Articles tagged with Danny Michel

Pop the cork and consummate

Broken sink? No regrets 2010!
Paul Simon‘s Graceland is one of my favourite albums, and the “losing love is a like a window in your heart” part of the title track is one of the greatest musical moments ever. My love for Graceland is why I get a kick out of Danny Michel‘s recent LP, Sunset Sea, which also mixes folk with sunny, Afro-inflected pop.

Here’s “Who’s Gonna Miss You?,” a peppy, horn-laden tune that I half expect to break into “I Know What I Know” whenever I listen to it. The urgent, propulsive bounce of the verses eventually gives way to a breezily danceable bridge at the 2:27 mark.

I reviewed Danny Michel’s show for Exclaim! the last time he came to town.

MP3: “Who’s Gonna Miss You?”
Posted in Tracks Tagged Leave a comment

Danny Michel @ the Biltmore Cabaret, 5/28/09

To call Danny Michel a singer-songwriter only tells half the story. Not to sell the man’s music short—his lyrics are quirky and memorable, and his guitar playing is borderline virtuosic. But at last night’s show at the Biltmore Cabaret, many of the most memorable moments came between songs, as Michel regaled the captivated audience with stories and jokes, and even noodled with brief snippets from The Rocky Horror Picture Show. With his charming stage presence, he recalled the ever-affable Hawksley Workman, his face plastered with a perma-grin throughout the hour-plus set.

Armed with only his guitar and a loop pedal, he created surprisingly dynamic arrangements by overlaying his songs with hand drumming (playing on the body of his guitar) and harmonized vocal scatting. This allowed him to show off his chops with numerous extended solos, at one point including an interpolation of the theme from James Bond. He recalled the husky voice and retro sensibilities of M. Ward, with songs that ranged between dusty folk noir ballads and countrified rockabilly. The stand-out was “Whale of a Tale,” a series of outrageous lyrical boasts, including “I discovered a dinosaur,” and “I once broke out of prison.” Michel closed out the set with a cover of Elvis‘s “Song of the Shrimp,” a bizarre tale of crustacean murder that was the perfect end to an eccentric set.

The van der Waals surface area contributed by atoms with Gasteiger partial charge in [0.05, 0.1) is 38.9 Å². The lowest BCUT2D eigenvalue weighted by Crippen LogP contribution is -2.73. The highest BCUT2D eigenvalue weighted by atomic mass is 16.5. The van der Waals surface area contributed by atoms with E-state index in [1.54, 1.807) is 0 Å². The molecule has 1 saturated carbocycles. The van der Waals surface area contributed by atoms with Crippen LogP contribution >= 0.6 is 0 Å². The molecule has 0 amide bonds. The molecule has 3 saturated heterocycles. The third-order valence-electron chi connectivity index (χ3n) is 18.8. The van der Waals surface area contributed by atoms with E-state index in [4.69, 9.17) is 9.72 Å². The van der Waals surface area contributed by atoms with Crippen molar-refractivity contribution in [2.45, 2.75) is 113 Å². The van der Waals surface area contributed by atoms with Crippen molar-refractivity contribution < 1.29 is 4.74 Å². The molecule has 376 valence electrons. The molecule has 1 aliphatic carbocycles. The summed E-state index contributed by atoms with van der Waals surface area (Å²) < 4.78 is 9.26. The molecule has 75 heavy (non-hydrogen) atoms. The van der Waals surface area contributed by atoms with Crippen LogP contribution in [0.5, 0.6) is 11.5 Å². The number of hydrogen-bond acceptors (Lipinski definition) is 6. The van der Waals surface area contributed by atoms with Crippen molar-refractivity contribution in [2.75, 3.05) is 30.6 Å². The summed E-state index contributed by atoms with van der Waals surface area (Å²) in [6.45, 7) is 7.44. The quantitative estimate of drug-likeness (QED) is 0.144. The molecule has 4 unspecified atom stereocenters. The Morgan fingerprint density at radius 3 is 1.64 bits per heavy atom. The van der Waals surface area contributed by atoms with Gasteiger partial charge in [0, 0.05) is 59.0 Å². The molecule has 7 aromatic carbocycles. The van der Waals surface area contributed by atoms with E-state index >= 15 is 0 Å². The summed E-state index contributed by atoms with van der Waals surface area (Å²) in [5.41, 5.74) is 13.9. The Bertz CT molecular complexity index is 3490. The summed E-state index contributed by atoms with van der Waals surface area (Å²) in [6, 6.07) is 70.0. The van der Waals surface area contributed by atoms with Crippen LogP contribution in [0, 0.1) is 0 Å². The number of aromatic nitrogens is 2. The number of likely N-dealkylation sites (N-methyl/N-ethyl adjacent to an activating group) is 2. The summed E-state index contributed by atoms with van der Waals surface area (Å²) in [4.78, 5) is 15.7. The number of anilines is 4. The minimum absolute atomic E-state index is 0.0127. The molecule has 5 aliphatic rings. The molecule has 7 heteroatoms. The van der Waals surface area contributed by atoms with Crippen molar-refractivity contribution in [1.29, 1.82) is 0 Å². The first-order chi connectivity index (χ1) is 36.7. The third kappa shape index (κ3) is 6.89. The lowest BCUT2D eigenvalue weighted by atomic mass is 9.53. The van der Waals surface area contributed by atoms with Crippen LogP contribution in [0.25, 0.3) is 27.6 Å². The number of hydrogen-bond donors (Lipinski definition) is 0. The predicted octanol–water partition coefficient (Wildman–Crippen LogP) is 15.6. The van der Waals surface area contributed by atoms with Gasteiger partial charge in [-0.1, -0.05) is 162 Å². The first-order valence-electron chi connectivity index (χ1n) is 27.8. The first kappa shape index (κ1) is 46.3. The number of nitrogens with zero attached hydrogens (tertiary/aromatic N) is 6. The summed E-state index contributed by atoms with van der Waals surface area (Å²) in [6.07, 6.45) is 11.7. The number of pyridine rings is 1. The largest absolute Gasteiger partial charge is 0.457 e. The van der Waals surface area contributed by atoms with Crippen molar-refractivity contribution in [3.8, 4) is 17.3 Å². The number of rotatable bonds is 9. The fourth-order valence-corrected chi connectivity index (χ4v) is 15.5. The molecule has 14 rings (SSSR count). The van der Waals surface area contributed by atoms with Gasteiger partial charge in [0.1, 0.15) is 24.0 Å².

The show was opened by local singer-songwriter Hannah Georgas, who played a brief-but-stunning acoustic set with Robbie D., a multi-instrumentalist from her band. Without a rhythm section to support her noisy tendencies, Georgas’s vocal freak-outs were more restrained than usual, placing the focus on her lyrics rather than her arrangements. “All I Need” was sombre and haunting without the propulsive dance rock climax, and the usually-sneering “Chit Chat” was similarly mellowed-out. Nevertheless, Georgas’s bandmate provided enough dynamics to keep things unpredictable, switching between electric guitar, banjo, ukulele, and shakers, as well as providing backing vocals. Ryan Guldemond of Mother Mother joined the pair on guitar for “Love Sick,” a new tune culled from Georgas’s upcoming full-length album. Based on the quality of it and other new songs, the LP is going to be one to watch out for when it’s released early next year.

Carolyn Mark also played a set, but I had just run into some friends, and wasn’t paying much attention. Whoops. It was undeniably pretty, but nothing really caught my attention, aside from when she sung a vocal solo while gargling a mouthful of water.
Posted in Shows Also tagged , Leave a comment